I’ve heard this time and time again.

If I have a listing coming out for which I hope to achieve $1,700,000, what do I list that house at?  $1,499,900?  No, not low enough.  How about $1,399,900?  In this market, sure.  How about $1,299,900?  That’s really low, and it would make both myself and the sellers uncomfortable, but I wouldn’t rule it out.  How about $1,199,900?  That’s crazy to me, and yet lots of agents are doing it.  And perhaps that’s the better way to achieve $1,800,000 instead of $1,700,000.

So when it comes to the condo market, we’re just not seeing the same sale/list ratios as we did with freehold properties.

As for the days on market, we saw an average of 5.1 DOM for condos listed/sold in 2022, compared to 4.8 for freehold (Monday’s blog).  It’s a nominal difference; a borderline rounding error, but I might suggest that there are more bully offers in the freehold market, and that could lower the average DOM.  I would also suggest that more tenanted condos being listed, and sitting on the market, might skew the data.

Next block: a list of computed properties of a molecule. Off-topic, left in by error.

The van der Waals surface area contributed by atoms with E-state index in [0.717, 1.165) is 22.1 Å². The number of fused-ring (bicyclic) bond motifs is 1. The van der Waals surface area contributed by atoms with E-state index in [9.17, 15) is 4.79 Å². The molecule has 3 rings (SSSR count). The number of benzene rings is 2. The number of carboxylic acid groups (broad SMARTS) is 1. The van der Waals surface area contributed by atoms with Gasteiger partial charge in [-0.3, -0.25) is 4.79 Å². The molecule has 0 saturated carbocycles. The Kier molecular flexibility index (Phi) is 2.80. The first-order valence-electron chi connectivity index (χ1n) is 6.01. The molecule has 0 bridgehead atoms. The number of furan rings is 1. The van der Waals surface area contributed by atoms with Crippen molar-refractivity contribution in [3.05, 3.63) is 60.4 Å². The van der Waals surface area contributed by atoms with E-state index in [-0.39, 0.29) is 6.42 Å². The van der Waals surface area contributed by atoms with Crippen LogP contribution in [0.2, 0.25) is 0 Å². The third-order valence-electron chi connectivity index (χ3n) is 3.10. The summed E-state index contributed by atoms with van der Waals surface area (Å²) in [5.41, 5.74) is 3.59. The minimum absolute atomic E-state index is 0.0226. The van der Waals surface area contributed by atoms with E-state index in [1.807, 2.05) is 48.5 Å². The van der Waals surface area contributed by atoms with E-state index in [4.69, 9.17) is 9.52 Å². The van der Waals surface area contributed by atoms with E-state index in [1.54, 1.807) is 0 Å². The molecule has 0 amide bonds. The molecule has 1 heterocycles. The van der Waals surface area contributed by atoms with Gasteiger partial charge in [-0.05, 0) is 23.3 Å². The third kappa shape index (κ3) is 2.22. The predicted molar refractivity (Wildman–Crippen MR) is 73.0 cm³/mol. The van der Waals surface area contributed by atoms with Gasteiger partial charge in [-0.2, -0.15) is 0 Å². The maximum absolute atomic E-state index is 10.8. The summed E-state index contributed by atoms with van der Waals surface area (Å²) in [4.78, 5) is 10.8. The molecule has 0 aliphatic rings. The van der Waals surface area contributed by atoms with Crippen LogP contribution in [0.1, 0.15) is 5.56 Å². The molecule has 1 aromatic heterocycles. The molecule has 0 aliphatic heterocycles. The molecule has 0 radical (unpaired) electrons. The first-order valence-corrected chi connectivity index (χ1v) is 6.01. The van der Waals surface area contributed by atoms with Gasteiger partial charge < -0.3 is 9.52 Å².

In terms of the breakdown of what’s selling, here’s a look at the size of condos:

The only real difference here is that marginally more 1-bedrooms and marginally more 2-bedrooms have sold from the 2022 listings than the leftover 2021 listings.  I don’t know that there’s any real conclusion here.

Although the differece in sale/list ratio from properties listed in 2021 and sold in 2022, versus those listed and sold in 2022 is only 101% versus 111%, when we break down the properties into below-list, at-list, and over-list, we see a huge contrast:

Again, maybe this goes without saying.

76% of condos listed in 2022 have sold above the list price, compared to only 25% selling above list from those listed in 2021, but those are the “leftovers.”  Of course they’re not selling over list!  The average days on market is 44.1.

But it’s important to note, however, that you’ve got a 3/4 chance of paying over list for something listed this year.

Now, let’s leave behind the 359 units selling this year that were listed last year, and focus only on 2022.

As we did on Monday, I want to look at the days on market for those properties that have sold:

In Monday’s blog, we saw that 30.7% of freehold properties had sold between 0-2 days on the market.

With condominiums, that figure checks in at 31.3%.  Almost no difference.